Thirteen years after a peace agreement was signed between the Maoist rebels and the Nepali government, ending the decade-old civil war, little progress has been made on the question of transitional justice, rights organisations say.
No real progress has been made on questions of justice, truth, and reparations for victims, the International Commission of Jurists (ICJ), Amnesty International, Human Rights Watch (HRW) and TRIAL International said last month.
More than 16,000 people were killed and nearly 1,400 disappeared – mostly at the hands of security forces – during the civil war, which ended after the Comprehensive Peace Agreement was signed on November 21, 2006.
Two transitional bodies, the Truth and Reconciliation Commission and the Commission of Investigation on Enforced Disappeared Persons, were created in 2015 to address the atrocities committed during the conflict.
But the four groups say the truth commissions have not made sufficient progress and that the impunity of perpetrators of human rights violations during the conflict prevails.
The many thousands of complaints brought by victims and their families have not been addressed and no findings have been published by the commissions yet, the statement said.
There is no witness protection policy. It is clearly a perpetrator-led process that serves the interests of the perpetrators not the victims
Ram Bhandari, activist
It is not the first time rights groups are concerned with the slow progress. In February, Amnesty, the ICJ and TRIAL jointly called for the government of Nepal to commit to a transparent and consultative transitional justice process.
Successive governments have been accused of filling the Truth and Reconciliation Commission with political appointments. Currently the body is not operational because it is waiting for a new commissioner to be appointed.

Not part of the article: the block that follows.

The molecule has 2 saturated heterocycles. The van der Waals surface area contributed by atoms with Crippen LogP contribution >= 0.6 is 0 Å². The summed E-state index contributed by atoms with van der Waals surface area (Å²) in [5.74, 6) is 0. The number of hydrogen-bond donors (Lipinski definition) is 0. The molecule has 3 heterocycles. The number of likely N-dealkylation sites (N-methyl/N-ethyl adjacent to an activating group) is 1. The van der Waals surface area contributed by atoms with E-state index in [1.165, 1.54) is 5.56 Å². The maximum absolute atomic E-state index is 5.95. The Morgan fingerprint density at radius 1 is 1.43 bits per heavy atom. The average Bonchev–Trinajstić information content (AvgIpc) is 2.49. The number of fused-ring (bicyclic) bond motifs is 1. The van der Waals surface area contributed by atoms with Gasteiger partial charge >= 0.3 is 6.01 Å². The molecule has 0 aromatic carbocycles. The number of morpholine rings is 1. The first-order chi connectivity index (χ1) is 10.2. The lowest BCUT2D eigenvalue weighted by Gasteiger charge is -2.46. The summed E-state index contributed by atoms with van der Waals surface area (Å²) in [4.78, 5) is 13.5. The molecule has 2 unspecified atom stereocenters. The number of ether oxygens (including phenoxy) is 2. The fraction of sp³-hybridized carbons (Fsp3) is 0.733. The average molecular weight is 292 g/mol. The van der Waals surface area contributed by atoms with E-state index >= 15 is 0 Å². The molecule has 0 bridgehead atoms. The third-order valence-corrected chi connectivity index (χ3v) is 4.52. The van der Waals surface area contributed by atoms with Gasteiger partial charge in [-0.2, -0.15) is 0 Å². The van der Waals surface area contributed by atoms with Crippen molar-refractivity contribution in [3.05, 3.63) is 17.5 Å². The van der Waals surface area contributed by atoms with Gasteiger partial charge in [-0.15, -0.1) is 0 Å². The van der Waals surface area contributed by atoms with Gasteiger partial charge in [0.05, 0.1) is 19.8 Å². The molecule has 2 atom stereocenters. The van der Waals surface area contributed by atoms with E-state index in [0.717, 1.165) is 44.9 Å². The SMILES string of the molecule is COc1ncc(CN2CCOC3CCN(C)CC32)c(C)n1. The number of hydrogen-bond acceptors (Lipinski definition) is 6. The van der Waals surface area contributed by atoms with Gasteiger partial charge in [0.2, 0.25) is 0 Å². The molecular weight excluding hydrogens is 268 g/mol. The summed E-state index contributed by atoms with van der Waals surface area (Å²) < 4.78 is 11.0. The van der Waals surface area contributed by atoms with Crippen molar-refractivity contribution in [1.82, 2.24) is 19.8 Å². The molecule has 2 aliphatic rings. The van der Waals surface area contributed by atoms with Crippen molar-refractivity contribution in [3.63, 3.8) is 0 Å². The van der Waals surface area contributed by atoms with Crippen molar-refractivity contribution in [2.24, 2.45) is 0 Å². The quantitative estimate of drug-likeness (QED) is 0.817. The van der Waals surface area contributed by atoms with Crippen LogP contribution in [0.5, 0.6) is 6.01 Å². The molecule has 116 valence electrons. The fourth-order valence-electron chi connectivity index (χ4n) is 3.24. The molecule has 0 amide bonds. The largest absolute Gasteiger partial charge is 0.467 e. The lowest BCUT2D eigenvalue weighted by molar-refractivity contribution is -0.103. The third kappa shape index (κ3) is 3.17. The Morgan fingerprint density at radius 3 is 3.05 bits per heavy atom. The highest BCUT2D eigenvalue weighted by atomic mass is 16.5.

AL Jazeera contacted the Truth and Reconciliation Commission in Nepal but it declined to comment.
The former Maoist rebels, who later merged their party into the moderate Communist Party of Nepal (CPN-UML) to form the Nepal Communist Party, are currently part of the ruling coalition.
“It is deeply disappointing that the government has repeatedly attempted to appoint the commissioners without adequate consultation and transparency,” said Biraj Patnaik, South Asia director at Amnesty.
“The commissions will not gain the trust of victims and the international community if the political parties continue to interfere in the appointment process.”
The process has been stalled since the 2014 amendment to the Transitional Justice Act, which granted amnesty to those suspected of human rights violations, was declared unconstitutional by the Supreme Court a year later.
In its judgement the Supreme Court stated that the provision of amnesty was not consistent with international standards.
‘A perpetrator-led process’
Ram Bhandari, a Nepalese activist whose father was one of the “disappeared”, said that the historic 2015 court verdict has “clearly been ignored” by authorities.
“The amnesty flies in the face of international human rights law, which recognises no amnesty for non-derogable human rights norms such as torture, extra-judicial killings and enforced disappearances,” said Tomas Anania, programme manager for Nepal at TRIAL.
Meenakshi Ganguly, South Asia director of Human Rights Watch, said “the international community should remind Nepal that whitewashing egregious crimes will not help dodge universal jurisdiction”.
Ganguly said no prosecutions have taken place since the truth commissions were formed. “There is no political will of any sort to bring the cases forward.”
Bhandari called the process “fake”. “Activists still receive threats not to speak against perpetrators and against those who directly obstructed the commissions’ investigations.”
“There is no witness protection policy. It is clearly a perpetrator-led process that serves the interests of the perpetrators not the victims,” he told Al Jazeera.